Last year, the Utah Legislature passed a law which requires the Utah State Board of Education hold partisan elections in 2018. An ongoing lawsuit aims to reverse that mandate, but if it fails, school board candidates will be required to declare their party affiliation.
Given that Utah is undeniably dominated by the GOP, it is highly likely that partisan school board elections would result in a more conservative board, and subsequently, a more conservative sexual education curriculum. This potential shift towards conservatism would grant even more power to lawmakers who prefer abstinence-only instruction, despite the fact that two-third of Utahns polled, according to the Utah Policy website, prefer the opposite.
Utah has thus far avoided a state-wide implementation of abstinence-only-until-marriage (AOUM) programs, but an abstinence-only narrative remains the norm. Under such programs, fundamental topics like intercourse, homosexuality, and contraception demonstrations are banned from in-class discussion, and teachers are prohibited from answering questions from students about banned subjects.
The goal of AOUM programs is to prevent teenagers and young adults from engaging in any sexual activity, at least until marriage. In reality, such programs preclude teens and young adults from engaging in healthy sexual activity. According to a 2017 review of abstinence-only programs by the Journal of Adolescent Health, students of these programs engage in sexual activity at roughly the same rate as students with more comprehensive programs, but do so with higher levels of risk due to a lack of basic, yet crucial, knowledge about contraception, sexually-transmitted infections, sexual responsibility, or the availability of community resources. Not all Utah teenagers engage in sexual activity, but research demonstrates that abstinence-only education has virtually no effect on teens who do.
Advocates of abstinence-only programs assert that sex education is best taught in the home and only in the home, but let’s be realistic. The vast majority of young adults do not feel comfortable talking to their parents about any topic exceeding the parameters of whatever watered-down explanation of “where do babies come from” they received in the third grade, let alone heavy questions regarding their own sexual activity. I’m betting you wouldn’t, either.
Certainly, parents are fully within their rights to impart a preferred set of morals and values to their children, as well as enforce household rules regarding sexual activity according to religion, science, or whim. However, the truth is that most parents are just as uncomfortable initiating a discussion as their children are – probably even more so. The result is a vacuum in the dialogue that young adults will attempt to fill, with varying degrees of success, with information gleaned from friends, social media, pornography, and memes. Furthermore, the Journal of Adolescent Health reports that abstinence-only programs tend to frame appropriate sexual activity solely in the context of heterosexual marriage, alienating students who identify as anything other than ‘straight.’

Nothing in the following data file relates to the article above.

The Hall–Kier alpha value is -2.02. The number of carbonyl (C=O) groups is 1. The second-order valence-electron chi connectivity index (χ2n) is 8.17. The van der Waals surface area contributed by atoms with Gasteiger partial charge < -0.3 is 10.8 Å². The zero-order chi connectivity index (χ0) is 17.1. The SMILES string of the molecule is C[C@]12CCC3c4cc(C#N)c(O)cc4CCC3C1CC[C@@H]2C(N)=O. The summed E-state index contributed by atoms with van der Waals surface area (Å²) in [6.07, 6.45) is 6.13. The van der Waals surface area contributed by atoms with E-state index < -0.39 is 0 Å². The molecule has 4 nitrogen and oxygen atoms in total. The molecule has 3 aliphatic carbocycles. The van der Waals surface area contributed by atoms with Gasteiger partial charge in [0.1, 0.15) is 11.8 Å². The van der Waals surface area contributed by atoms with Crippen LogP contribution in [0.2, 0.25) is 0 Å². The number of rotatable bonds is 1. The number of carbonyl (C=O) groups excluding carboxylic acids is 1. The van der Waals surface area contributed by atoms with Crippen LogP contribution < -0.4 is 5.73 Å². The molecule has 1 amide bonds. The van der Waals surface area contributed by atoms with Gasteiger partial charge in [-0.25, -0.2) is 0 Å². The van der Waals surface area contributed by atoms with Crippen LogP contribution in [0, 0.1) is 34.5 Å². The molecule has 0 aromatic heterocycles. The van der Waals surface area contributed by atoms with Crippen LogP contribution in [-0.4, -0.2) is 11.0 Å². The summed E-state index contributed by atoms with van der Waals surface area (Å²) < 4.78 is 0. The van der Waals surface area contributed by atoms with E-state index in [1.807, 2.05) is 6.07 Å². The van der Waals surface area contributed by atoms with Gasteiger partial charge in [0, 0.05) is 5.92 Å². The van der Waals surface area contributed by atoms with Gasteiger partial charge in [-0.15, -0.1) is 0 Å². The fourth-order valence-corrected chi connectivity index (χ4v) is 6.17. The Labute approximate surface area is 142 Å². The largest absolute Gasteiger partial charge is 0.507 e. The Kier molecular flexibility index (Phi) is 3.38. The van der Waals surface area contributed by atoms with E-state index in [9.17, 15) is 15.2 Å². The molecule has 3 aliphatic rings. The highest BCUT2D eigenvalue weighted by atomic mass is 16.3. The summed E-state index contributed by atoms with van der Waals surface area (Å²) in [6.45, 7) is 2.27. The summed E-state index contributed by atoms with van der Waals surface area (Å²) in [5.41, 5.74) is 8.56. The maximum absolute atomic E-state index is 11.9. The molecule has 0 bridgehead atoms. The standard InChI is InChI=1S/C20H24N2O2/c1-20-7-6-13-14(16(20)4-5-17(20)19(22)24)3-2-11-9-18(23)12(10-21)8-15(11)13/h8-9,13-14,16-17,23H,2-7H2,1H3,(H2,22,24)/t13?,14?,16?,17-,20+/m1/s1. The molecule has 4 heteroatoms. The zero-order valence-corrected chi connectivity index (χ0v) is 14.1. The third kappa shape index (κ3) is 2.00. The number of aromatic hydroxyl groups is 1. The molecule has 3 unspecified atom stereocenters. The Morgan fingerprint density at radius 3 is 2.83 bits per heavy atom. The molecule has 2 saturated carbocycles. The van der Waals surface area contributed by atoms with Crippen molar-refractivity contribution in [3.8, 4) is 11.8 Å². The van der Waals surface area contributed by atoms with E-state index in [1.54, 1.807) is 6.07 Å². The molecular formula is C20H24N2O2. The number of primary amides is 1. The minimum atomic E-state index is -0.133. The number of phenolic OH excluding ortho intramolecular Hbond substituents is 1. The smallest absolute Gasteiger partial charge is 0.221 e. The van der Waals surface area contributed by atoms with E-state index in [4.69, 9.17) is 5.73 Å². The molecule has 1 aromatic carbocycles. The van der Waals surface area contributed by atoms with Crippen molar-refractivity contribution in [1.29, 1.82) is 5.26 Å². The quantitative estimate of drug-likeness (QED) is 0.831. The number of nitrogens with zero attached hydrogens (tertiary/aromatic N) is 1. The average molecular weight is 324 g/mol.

At its foundation, abstinence-only sex education is an ineffective fear campaign. It puts students at a disadvantage, abandoning them to sift through the overload of information on the internet for the facts they may not even know they need to know.
Some years ago, I heard a story from a friend who had recently engaged in sexual intercourse for the first time with her then-boyfriend and was told, in an effort towards reassurance by that same boyfriend, that “it wasn’t really sex” because he had pulled out in time.
Even within the safe harbor of marriage, it is clear some individuals have been failed both by their parents and by their education. An acquaintance who worked for some years at a Utah health clinic shared a tidbit involving a young couple who had suddenly become pregnant. The wife was particularly dismayed, telling the doctor, “I don’t understand how this happened – he’s been taking all the birth control pills.” Some time later, this same friend encountered another couple at the clinic who had been trying unsuccessfully to become pregnant; a few minutes of examination revealed a myriad of odd bruises surrounding the woman’s navel.
Research overwhelmingly advocates for the efficacy of comprehensive sex education, in reducing teen pregnancy and the spread of venereal diseases. The CDC notes that the availability of contraception is especially crucial.
NPR reported in June of this year that sixty percent of parents in their teens do not graduate from high school, and over ninety percent do not graduate from college. While the effects of a partisan school board election would be wide in range and scope, and sex education is one of many areas that stand to lose ground, the negative repercussions could be substantial. Higher rates of teen pregnancy have detrimental effects on state health costs, academic performance metrics, potential economic output, and the risk for prenatal complications.
Anyone would agree that schools should be free from both politics and religion. Maintaining a nonpartisan school board is a bulwark against the intrusion of either.
I distinctly remember being told in my own freshman-year high school health class, in between the distribution of plastic beeping babies and before-and-after photos of meth users, that abstinence is the only 100% effective method of avoiding pregnancy.
While this statement is arguably correct in theory, it is also correct that abstaining from driving is the only 100% effective method of avoiding a car accident.
People like driving cars.
People tend to like sex even more.
Let’s just be realistic.